Let me clarify that: Because M worked with Swamp Coven, she was told to never write anything magick-related ever again without specific permission from the leader. ANYTHING.
- A paean to Aphrodite (a deity not worshiped by the group)
- A hoodoo-based conjuring (not a practice found anywhere within the Swamp Coven’s — Trad. Wicca basically — teachings)
- A public ritual with another group, say Reclaiming, to focus attention on climate change
All of those things were specifically forbidden to M. because of her affiliation with Swamp Coven. Moreover, when she did leave, she was told she couldn’t ever do anything public with magick because it would be oath-bound to the group. Madness!
This was a scenario she carried around for years. Recent events have been pulling this up in a variety of icky ways and M. has been doing the work to uncover the issues and release them. Which is why she reached out to me, to act as a sounding board and provide priestess to priestess perspective and counseling.
This essay is as much about providing evidence of a more subtle form of abuse as much as I am calling it out.
Let me be clear: It’s not about keeping a groups’ teachings and workings secret — almost every magickal group has some amount of material that is specific to them and their workings that is Not To be Revealed. But trying to saying that *everything* is oath-bound crosses over into isolationism — a favored tool of cultists and abusers. Everything done within a group is not oath-bound. It may be confidential, but unless it is tradition-specific in some fashion, it is not oath-bound. (One caveat: if you are told before you join that even the name cannot be revealed then you know what you are getting into.)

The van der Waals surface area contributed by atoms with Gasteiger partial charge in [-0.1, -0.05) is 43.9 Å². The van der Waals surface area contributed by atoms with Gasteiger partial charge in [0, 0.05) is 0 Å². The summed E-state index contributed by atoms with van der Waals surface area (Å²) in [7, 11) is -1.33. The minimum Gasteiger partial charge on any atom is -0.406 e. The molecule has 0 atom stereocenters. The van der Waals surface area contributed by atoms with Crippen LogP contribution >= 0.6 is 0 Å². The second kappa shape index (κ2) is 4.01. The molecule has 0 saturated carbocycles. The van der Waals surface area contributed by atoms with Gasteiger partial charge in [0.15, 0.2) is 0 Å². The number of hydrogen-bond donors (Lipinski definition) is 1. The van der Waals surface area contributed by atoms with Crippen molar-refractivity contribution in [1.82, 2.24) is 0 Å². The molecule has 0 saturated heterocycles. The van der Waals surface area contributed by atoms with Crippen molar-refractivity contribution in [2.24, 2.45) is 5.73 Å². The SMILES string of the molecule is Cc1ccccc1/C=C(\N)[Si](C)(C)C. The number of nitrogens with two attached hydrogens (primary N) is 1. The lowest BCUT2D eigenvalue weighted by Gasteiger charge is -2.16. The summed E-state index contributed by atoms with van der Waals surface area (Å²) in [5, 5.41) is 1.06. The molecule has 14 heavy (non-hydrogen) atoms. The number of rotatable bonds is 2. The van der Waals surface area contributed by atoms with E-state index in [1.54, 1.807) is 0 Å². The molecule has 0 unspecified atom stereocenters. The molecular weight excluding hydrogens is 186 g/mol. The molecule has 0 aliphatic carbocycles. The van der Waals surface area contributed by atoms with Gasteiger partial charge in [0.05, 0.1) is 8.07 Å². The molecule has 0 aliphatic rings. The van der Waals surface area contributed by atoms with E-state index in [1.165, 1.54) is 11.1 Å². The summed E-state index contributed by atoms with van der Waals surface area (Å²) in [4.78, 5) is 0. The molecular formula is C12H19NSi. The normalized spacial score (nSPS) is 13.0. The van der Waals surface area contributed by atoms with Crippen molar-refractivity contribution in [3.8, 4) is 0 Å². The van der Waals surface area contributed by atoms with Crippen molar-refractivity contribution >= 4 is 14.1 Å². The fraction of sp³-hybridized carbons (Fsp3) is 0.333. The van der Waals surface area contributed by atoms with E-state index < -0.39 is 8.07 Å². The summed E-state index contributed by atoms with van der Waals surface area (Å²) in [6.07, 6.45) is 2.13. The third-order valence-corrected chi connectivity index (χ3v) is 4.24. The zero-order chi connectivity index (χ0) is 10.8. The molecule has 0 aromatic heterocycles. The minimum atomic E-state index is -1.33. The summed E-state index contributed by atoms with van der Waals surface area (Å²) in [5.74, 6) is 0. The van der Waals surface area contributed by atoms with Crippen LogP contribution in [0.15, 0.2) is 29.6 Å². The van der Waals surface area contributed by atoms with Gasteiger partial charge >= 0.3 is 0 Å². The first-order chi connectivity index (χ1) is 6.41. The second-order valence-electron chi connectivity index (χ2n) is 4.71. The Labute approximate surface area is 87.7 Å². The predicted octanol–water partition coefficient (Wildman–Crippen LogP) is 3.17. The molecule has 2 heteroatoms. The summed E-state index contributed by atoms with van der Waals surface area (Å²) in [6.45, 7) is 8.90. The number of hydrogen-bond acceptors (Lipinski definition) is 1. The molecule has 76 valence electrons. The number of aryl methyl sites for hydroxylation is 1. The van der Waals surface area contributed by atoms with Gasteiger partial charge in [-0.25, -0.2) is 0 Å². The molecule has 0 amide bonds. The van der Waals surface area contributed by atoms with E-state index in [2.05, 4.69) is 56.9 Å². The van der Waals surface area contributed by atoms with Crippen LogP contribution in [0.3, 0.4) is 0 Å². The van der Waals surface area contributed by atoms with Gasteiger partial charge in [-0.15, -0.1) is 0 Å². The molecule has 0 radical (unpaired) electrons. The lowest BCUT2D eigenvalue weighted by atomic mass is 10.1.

As part of that, if you are told ‘this is oath-bound and this not’ then pay sharp attention if you are later told that previously ‘free’ information is now oath-bound. What changed? Why? If its whimsy, that’s a bad sign. Oath-bound is sacred, and serious.
All vows are.
It can be tricky to navigate shared spaces online and off in which people call themselves ‘witch’ but doesn’t practice the same way as others who also use that label. Just saying ‘it’s ok to talk, we’re all initiates’ isn’t sufficient to reveal oath-bound material — you need to all be initiates of the same tradition.
Ye gods, it can be really uncomfortable to be given information that I would consider oath-bound and expected to reciprocate. Heck, I don’t even share changes within my own coven’s litany with my daughter coven (and vice versa) because they are going in a different way and we’re diverging. (A slight digression: I would talk with their leader about what we are changing and why, but very little, if anything, would be ‘handed down’ to replace that which they are using.)
I think about it like talking about sex — I can talk in public about being with my partner and that we have a great sex life. With people I know more personally (like my students, or friends), I might also reveal a deeper level of knowledge about our love making. In fact, when teaching, I may go even further and provide examples about how sex can open the doors to understanding Deity at a more intimate level. But actual oath-bound information would be tradition-specific sex magick rituals.
As an example, oath-bound material can be referred to in rings, like the old Outer and Inner courts:
- basic level: We also have eight Sabbats.
- more intimate: The Sabbat rituals are designed to bring us into deeper communication with the Deity.
- deepest level: Here are the actual texts of the Sabbat rituals.
I value my oaths deeply; to hear of another person using their sacredness to harm another is sickening.
May my tale, shared with you, provide another beacon of light to cleanse the disease created.
(As a point of fact, after all was said and done, I was told nothing that would be considered oath-bound, even the name of the group. I was told behaviors, situations, timeframes, and names. Other than references to elevation rituals, and the names of the two they worship I wasn’t told anything magickal about that situation at all.)